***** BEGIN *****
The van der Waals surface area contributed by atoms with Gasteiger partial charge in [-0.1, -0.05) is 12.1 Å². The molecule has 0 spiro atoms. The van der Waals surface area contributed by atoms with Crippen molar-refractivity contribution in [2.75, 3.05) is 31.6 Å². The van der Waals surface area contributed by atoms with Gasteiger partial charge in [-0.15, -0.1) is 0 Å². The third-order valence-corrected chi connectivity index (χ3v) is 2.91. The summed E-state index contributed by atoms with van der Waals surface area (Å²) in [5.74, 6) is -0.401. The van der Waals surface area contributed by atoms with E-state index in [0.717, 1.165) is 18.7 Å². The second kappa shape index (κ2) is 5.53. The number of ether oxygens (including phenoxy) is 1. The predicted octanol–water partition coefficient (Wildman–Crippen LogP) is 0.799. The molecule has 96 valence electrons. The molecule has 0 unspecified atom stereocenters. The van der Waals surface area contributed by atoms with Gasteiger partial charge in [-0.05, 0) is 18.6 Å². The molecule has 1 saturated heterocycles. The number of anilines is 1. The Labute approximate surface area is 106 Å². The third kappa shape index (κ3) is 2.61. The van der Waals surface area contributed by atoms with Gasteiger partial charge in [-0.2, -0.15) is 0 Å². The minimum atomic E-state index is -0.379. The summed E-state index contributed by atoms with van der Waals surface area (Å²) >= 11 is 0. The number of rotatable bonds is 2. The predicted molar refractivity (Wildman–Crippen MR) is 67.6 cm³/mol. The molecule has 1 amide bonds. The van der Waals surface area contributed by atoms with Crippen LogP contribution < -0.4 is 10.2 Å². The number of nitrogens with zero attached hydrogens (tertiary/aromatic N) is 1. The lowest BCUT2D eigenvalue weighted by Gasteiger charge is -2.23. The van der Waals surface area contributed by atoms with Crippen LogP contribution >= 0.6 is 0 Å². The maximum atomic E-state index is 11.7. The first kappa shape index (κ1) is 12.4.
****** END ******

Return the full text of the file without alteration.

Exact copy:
The van der Waals surface area contributed by atoms with Gasteiger partial charge in [-0.1, -0.05) is 12.1 Å². The molecule has 0 spiro atoms. The van der Waals surface area contributed by atoms with Crippen molar-refractivity contribution in [2.75, 3.05) is 31.6 Å². The van der Waals surface area contributed by atoms with Gasteiger partial charge in [-0.15, -0.1) is 0 Å². The third-order valence-corrected chi connectivity index (χ3v) is 2.91. The summed E-state index contributed by atoms with van der Waals surface area (Å²) in [5.74, 6) is -0.401. The van der Waals surface area contributed by atoms with E-state index in [0.717, 1.165) is 18.7 Å². The second kappa shape index (κ2) is 5.53. The number of ether oxygens (including phenoxy) is 1. The predicted octanol–water partition coefficient (Wildman–Crippen LogP) is 0.799. The molecule has 96 valence electrons. The molecule has 0 unspecified atom stereocenters. The van der Waals surface area contributed by atoms with Gasteiger partial charge in [-0.05, 0) is 18.6 Å². The molecule has 1 saturated heterocycles. The number of anilines is 1. The Labute approximate surface area is 106 Å². The third kappa shape index (κ3) is 2.61. The van der Waals surface area contributed by atoms with Gasteiger partial charge in [-0.2, -0.15) is 0 Å². The minimum atomic E-state index is -0.379. The summed E-state index contributed by atoms with van der Waals surface area (Å²) >= 11 is 0. The number of rotatable bonds is 2. The predicted molar refractivity (Wildman–Crippen MR) is 67.6 cm³/mol. The molecule has 1 amide bonds. The van der Waals surface area contributed by atoms with Crippen LogP contribution < -0.4 is 10.2 Å². The number of nitrogens with zero attached hydrogens (tertiary/aromatic N) is 1. The lowest BCUT2D eigenvalue weighted by Gasteiger charge is -2.23. The van der Waals surface area contributed by atoms with Crippen LogP contribution >= 0.6 is 0 Å². The maximum atomic E-state index is 11.7. The first kappa shape index (κ1) is 12.4.